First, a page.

Roddick had some excellent results at Wimbledon, but what were his best scalps there, probably his back to back wins over a past his prime Hewitt and a nervous Murray in 2009. He doesn't really have any other 'stand out' wins there. Murray doesn't either unless you count his R3 victory in 2006 over Roddick who had been playing like crap all year.
As you know, many of the best grass court players over the years have been outside the top ranks, which were understandably dominated by other specialists. Grass is a uniquely alienating blip on the tour that sometimes favored distinct talents. Roddick's wins over guys like Ancic, Grosjean, Rusedski and Schalken were more credible than ousting certain higher ranks.
And again, this has been consistent for years. Let's not forget that Sampras' last three Wimbledons were won without facing a single guy in the top 15.
Speaking of Roddick I completely agree with Burrow that it is a myth that he would have been more successful at Wimbledon on the old-style 90s grass.
You couldn't win Wimbledon back then without a strong return of serve. Sampras's may not have been an all-time greater returner, but his return of serve still was very effective on grass. Stich had an outstanding backhand return that was one of his biggest weapons. Goran's return of serve was criminally underrated. Watch his matches in the early 90s on all surfaces to see that. In the 1998 Wimbledon final he returned very well to break Sampras twice (Sampras was only broken 4 times in his 7 Wimbledon finals). Krajicek had a decent forehand return of serve and improved his backhand return considerably ahead of his 1996 title win.
Those guys could all hit clean return winners pretty regularly. Roddick's return doesn't compare to that of any of those guys. Not to mention that they were far better at the net than Roddick has ever been. Goran and Stich were far more athletic, instinctive and better movers on grass than him, and Krajicek also moved better than him on the surface I think.
I agree insofar that some of the bigger servers of yesteryear were better returners than Roddick, but not by much. The primary difference was that guys like Sampras and especially Ivanisevic took more chances than Roddick, who played deep on returns. When he was proactive, though, it was mostly to the same effect. You mention Ivanisevic breaking Sampras; I'm pretty sure Roddick and Hewitt were the only two guys to have broken Federer at Wimbledon '04. And before we go praising the return of the old guys too much, those are the same guys who championed the tiebreak/one break of serve format that's so prevalent today.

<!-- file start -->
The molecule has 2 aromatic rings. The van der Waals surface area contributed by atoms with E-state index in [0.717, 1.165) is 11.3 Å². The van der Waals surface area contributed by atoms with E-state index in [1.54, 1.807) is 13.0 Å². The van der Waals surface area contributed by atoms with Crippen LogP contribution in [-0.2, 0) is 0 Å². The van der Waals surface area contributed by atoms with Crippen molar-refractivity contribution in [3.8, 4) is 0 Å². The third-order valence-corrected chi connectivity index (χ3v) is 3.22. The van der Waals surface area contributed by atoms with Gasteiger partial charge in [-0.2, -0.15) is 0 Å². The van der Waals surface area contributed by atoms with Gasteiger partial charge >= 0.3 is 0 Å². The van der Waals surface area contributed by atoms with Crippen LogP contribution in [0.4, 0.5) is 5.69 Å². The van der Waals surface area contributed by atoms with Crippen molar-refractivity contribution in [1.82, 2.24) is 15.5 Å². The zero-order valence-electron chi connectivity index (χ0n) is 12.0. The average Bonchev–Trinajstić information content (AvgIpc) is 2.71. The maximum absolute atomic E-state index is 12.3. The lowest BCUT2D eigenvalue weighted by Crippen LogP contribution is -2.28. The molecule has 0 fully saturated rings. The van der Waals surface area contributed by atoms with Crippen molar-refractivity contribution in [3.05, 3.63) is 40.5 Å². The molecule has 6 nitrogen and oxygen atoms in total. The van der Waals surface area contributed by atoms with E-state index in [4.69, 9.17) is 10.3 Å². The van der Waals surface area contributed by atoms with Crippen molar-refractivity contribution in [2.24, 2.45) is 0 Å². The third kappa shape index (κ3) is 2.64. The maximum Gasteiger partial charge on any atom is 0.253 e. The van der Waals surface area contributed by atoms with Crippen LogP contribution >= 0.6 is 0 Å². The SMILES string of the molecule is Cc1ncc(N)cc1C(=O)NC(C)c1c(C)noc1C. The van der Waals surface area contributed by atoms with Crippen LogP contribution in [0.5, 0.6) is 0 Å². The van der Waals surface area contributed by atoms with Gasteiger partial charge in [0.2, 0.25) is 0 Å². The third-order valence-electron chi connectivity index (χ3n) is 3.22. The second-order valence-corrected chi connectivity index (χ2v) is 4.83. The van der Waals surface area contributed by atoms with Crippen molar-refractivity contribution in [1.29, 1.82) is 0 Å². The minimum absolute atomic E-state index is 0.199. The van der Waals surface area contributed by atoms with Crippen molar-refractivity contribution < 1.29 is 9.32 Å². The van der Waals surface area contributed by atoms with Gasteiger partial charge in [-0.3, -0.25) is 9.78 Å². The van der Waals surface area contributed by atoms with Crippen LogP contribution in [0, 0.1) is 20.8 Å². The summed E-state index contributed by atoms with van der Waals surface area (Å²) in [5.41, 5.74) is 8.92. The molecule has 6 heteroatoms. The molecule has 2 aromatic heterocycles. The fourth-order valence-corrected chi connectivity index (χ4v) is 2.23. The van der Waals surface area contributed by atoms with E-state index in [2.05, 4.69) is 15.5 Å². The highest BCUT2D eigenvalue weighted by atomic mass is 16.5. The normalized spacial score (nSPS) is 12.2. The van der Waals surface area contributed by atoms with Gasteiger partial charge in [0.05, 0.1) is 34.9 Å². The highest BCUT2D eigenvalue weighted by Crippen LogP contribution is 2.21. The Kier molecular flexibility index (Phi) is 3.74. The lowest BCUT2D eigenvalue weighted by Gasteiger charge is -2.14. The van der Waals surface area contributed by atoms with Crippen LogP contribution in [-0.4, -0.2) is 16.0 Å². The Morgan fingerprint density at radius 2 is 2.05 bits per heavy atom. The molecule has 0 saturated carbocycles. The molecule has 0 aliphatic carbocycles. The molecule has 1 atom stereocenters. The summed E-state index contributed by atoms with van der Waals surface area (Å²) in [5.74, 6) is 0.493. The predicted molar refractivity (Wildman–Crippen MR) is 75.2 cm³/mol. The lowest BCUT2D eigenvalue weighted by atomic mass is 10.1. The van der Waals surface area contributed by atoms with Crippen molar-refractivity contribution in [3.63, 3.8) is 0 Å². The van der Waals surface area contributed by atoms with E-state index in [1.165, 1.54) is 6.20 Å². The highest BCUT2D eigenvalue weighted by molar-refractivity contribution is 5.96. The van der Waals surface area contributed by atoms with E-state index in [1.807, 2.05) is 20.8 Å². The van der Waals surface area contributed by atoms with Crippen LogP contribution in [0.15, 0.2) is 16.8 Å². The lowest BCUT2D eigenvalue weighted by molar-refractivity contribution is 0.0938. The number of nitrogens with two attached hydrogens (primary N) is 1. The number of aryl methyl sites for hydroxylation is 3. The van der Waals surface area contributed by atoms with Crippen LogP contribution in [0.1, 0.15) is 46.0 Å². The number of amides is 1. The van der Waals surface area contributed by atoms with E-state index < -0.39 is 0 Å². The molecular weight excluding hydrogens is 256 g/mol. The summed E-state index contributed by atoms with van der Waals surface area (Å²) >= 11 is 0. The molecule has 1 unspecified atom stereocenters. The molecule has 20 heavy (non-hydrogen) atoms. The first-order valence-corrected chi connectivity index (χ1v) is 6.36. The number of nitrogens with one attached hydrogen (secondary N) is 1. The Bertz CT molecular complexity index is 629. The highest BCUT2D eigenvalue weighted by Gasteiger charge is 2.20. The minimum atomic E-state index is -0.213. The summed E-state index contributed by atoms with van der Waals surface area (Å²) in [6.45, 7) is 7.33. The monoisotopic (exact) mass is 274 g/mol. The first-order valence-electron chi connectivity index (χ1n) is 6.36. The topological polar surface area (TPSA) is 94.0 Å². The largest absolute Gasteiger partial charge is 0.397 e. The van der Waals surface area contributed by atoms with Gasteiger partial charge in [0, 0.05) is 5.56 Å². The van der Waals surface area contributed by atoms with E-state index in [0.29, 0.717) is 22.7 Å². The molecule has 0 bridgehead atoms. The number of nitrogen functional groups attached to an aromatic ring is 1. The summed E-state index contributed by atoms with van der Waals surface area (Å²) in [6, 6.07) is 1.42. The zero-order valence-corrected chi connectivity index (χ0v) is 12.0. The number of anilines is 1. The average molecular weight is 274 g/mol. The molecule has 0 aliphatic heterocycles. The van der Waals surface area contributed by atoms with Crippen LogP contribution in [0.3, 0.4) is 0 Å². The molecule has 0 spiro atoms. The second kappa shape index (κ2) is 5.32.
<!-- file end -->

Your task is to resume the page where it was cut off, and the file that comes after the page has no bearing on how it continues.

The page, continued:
Still, I concur that Roddick's return-of-serve would be hindered on faster grass, but frankly, I think some of your points inflate the old guard. Ivanisevic and Krajicek as more athletic, better movers on the surface? When was movement on grass ever
really an issue for prime Roddick on grass? When he dropped weight for Wimbledon '04, he looked as quick as ever, and it showed in his improvisation. I've seen enough of Ivanisevic's clunky approach shots and clumsy horizontal movement to know that his athleticism is not otherworldy. To that point, as much as poor returns wouldn’t fly on fast grass, guys in the 90’s got away with baseline and approach shots that just wouldn’t cut it today, so Andy’s game would certainly have its strengths on the surface.
Roddick had no problem making his way around a grass court in his youth, and he actually played net quite well. And hell, as late as ’09 he even posted better percentages up there than Federer. His net game might not hold up to some guys in the 90's, but it made a difference. And on a quicker surface, who knows? It's a lot easier to anticipate moving forward when the surface speeds facilitate such an effort.
In any case, as you mentioned, a guy like Agassi dismissed the notion that grass court tennis was restricted to serve-and-volleying. What’s important is to play to the principles of the surface. While serve-and-volleying is one way to do that, it’s certainly not restricted to that. Guys like Roddick and Murray, despite their limitations, clearly had a natural feel for the surface, even if unconventionally so.